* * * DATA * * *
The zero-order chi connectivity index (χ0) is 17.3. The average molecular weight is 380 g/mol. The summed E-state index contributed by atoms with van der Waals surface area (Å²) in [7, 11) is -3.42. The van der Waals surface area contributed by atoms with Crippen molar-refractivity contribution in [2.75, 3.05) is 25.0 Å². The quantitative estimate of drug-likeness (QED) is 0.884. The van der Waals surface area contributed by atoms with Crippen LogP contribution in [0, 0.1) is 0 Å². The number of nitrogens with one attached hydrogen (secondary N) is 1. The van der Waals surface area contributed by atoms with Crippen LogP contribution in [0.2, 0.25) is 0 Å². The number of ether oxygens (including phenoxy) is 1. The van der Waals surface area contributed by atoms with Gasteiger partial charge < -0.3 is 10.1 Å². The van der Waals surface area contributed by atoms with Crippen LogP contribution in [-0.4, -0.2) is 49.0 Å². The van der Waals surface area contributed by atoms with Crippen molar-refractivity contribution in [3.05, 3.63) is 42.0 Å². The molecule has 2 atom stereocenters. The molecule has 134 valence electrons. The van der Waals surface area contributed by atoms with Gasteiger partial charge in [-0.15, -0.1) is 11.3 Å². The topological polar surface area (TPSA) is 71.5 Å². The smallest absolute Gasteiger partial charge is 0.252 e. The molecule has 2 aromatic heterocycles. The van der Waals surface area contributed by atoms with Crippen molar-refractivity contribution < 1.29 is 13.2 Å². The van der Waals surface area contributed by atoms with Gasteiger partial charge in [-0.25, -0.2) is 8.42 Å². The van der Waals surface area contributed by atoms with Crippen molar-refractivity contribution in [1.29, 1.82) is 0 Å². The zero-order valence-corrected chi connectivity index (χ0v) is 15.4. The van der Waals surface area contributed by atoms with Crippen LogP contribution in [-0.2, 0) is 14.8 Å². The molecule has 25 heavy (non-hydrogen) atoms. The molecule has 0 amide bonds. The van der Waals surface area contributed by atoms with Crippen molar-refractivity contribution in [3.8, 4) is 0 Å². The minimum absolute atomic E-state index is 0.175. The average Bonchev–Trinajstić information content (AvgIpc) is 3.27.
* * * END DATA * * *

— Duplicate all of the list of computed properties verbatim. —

The zero-order chi connectivity index (χ0) is 17.3. The average molecular weight is 380 g/mol. The summed E-state index contributed by atoms with van der Waals surface area (Å²) in [7, 11) is -3.42. The van der Waals surface area contributed by atoms with Crippen molar-refractivity contribution in [2.75, 3.05) is 25.0 Å². The quantitative estimate of drug-likeness (QED) is 0.884. The van der Waals surface area contributed by atoms with Crippen LogP contribution in [0, 0.1) is 0 Å². The number of nitrogens with one attached hydrogen (secondary N) is 1. The van der Waals surface area contributed by atoms with Crippen LogP contribution in [0.2, 0.25) is 0 Å². The number of ether oxygens (including phenoxy) is 1. The van der Waals surface area contributed by atoms with Gasteiger partial charge < -0.3 is 10.1 Å². The van der Waals surface area contributed by atoms with Crippen LogP contribution in [-0.4, -0.2) is 49.0 Å². The van der Waals surface area contributed by atoms with Crippen molar-refractivity contribution in [3.05, 3.63) is 42.0 Å². The molecule has 2 atom stereocenters. The molecule has 134 valence electrons. The van der Waals surface area contributed by atoms with Gasteiger partial charge in [-0.15, -0.1) is 11.3 Å². The topological polar surface area (TPSA) is 71.5 Å². The smallest absolute Gasteiger partial charge is 0.252 e. The molecule has 2 aromatic heterocycles. The van der Waals surface area contributed by atoms with Crippen molar-refractivity contribution < 1.29 is 13.2 Å². The van der Waals surface area contributed by atoms with Gasteiger partial charge in [-0.25, -0.2) is 8.42 Å². The van der Waals surface area contributed by atoms with Crippen molar-refractivity contribution in [1.29, 1.82) is 0 Å². The zero-order valence-corrected chi connectivity index (χ0v) is 15.4. The van der Waals surface area contributed by atoms with Crippen LogP contribution in [-0.2, 0) is 14.8 Å². The molecule has 25 heavy (non-hydrogen) atoms. The molecule has 0 amide bonds. The van der Waals surface area contributed by atoms with Crippen molar-refractivity contribution in [3.8, 4) is 0 Å². The minimum absolute atomic E-state index is 0.175. The average Bonchev–Trinajstić information content (AvgIpc) is 3.27.